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Professor of mathematics at Rutgers University in New Jersey

My answer, I fear, will be narrow and obscure, and probably bewildering to most people who are not professional mathematicians. It will also reflect the interests of a particular mathematical specialty, the topology of manifolds.

That said, I am obliged to nominate as the greatest innovation in my field, at least within the past few years, the new methods for analysing topological questions that arise from the study of Ricci flows on Riemannian structures, utilising deep ideas from differential geometry and partial differential equations, that were initially developed by Hamilton, extended by Perelman to produce a proof of the classical Poincare conjecture, extended by Yau and his students, and clarified by Morgan and Tien (to name the most prominent figures).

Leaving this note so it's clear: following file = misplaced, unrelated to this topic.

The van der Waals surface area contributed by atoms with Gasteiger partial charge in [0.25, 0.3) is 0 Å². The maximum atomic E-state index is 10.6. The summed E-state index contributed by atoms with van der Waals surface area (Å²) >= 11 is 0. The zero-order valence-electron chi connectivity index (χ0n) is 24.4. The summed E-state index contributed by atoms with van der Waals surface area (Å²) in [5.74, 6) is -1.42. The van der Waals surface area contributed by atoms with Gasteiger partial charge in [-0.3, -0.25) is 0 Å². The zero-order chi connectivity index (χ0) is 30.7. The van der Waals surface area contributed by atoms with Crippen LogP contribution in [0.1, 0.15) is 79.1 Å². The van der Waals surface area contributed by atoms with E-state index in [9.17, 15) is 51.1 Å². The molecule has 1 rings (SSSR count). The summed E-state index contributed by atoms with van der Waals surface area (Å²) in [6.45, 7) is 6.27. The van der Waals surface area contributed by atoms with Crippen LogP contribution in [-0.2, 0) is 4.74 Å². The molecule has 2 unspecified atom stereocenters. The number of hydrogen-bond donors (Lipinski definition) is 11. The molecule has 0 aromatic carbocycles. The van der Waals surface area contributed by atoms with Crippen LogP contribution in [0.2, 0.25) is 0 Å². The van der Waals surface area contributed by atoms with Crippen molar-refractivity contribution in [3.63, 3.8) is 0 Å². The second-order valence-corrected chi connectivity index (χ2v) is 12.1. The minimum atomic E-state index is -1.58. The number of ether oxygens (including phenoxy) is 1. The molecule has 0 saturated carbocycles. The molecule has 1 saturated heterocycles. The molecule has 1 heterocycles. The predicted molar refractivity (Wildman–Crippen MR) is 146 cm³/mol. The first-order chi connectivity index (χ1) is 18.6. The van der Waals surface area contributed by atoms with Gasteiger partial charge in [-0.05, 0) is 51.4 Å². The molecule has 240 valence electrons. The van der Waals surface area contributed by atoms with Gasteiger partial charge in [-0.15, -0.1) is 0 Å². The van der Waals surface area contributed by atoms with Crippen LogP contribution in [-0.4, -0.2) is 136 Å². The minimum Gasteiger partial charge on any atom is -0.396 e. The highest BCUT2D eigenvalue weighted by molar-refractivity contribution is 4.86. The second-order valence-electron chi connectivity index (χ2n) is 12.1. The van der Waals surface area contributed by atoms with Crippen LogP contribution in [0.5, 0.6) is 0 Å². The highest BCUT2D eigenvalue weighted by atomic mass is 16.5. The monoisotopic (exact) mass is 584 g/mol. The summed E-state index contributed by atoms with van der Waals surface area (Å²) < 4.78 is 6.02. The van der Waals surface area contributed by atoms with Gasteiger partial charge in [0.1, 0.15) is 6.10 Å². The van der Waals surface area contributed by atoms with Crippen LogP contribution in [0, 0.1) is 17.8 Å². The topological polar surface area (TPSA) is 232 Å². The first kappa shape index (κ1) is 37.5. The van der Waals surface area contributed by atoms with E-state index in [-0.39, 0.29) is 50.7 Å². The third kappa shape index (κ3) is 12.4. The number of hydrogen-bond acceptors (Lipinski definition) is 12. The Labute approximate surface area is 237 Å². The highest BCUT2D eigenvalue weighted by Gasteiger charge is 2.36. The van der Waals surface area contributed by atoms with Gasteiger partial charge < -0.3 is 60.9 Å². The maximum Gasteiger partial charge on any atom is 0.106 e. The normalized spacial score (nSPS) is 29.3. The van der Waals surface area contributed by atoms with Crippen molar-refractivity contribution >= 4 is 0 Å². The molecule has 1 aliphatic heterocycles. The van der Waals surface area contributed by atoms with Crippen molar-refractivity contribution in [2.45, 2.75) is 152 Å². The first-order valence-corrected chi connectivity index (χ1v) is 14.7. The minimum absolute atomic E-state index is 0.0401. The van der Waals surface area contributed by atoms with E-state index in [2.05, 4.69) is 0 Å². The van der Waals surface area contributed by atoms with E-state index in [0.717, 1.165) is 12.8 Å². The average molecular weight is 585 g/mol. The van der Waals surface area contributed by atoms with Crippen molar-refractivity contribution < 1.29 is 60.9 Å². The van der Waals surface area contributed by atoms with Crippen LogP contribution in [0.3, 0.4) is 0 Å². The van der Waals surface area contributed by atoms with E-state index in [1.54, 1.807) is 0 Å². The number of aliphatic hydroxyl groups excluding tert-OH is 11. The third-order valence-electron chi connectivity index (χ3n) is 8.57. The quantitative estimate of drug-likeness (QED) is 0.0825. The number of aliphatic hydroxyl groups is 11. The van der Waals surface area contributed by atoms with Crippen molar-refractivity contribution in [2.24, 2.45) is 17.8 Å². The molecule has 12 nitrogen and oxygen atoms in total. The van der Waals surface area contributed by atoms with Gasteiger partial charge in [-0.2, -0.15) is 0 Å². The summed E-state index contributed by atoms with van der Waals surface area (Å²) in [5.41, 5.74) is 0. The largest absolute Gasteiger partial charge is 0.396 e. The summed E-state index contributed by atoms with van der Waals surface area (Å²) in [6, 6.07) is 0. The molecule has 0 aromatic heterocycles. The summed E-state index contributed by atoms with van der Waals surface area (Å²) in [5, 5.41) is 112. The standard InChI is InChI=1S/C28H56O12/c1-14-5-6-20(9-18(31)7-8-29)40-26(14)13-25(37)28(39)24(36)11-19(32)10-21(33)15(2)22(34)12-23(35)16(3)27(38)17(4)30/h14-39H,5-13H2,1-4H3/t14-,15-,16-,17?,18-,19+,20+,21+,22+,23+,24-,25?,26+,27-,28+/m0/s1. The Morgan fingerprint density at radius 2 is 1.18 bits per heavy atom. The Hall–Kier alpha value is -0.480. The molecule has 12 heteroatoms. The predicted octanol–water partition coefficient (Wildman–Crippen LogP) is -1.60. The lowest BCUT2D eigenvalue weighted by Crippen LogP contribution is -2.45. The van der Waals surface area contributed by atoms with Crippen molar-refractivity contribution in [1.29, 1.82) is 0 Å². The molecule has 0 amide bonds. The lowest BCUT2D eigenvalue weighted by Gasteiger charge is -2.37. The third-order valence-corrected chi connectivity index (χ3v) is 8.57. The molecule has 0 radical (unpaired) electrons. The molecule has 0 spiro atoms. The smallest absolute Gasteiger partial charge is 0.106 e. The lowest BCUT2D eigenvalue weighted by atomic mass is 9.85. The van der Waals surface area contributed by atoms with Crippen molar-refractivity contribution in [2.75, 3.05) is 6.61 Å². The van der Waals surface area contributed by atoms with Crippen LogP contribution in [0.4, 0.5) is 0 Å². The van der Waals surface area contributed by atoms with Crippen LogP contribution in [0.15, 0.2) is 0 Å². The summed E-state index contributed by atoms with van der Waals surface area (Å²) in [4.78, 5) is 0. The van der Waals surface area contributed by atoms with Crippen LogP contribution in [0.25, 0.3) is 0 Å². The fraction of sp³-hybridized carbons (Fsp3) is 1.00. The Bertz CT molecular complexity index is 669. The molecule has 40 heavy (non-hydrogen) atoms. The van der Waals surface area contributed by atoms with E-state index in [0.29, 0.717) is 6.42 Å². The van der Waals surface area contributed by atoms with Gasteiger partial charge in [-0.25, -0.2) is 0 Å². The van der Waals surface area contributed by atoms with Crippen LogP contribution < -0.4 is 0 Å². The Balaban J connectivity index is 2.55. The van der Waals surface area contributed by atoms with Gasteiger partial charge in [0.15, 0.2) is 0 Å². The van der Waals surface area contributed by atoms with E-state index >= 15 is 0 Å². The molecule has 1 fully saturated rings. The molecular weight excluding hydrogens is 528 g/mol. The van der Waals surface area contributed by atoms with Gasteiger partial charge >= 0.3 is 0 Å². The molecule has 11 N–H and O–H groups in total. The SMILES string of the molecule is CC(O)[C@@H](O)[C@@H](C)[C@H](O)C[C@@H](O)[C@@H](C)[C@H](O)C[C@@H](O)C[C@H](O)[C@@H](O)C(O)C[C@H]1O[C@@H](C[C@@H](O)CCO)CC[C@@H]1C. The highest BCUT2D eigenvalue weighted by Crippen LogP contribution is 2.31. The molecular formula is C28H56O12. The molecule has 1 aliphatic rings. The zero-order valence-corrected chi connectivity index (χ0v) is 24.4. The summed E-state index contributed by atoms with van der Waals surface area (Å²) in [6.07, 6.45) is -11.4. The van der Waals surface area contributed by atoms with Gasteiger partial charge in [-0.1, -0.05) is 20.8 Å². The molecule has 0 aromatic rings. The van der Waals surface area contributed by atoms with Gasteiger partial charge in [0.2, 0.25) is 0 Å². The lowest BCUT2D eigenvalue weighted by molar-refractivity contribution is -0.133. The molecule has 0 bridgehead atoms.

I apologise if my citation of these arcane matters is opaque to most of your readers and nowhere near as exciting to them as recent work in genetics, neurocognitive science, or even cosmology. It is, however, quite exciting to mathematicians.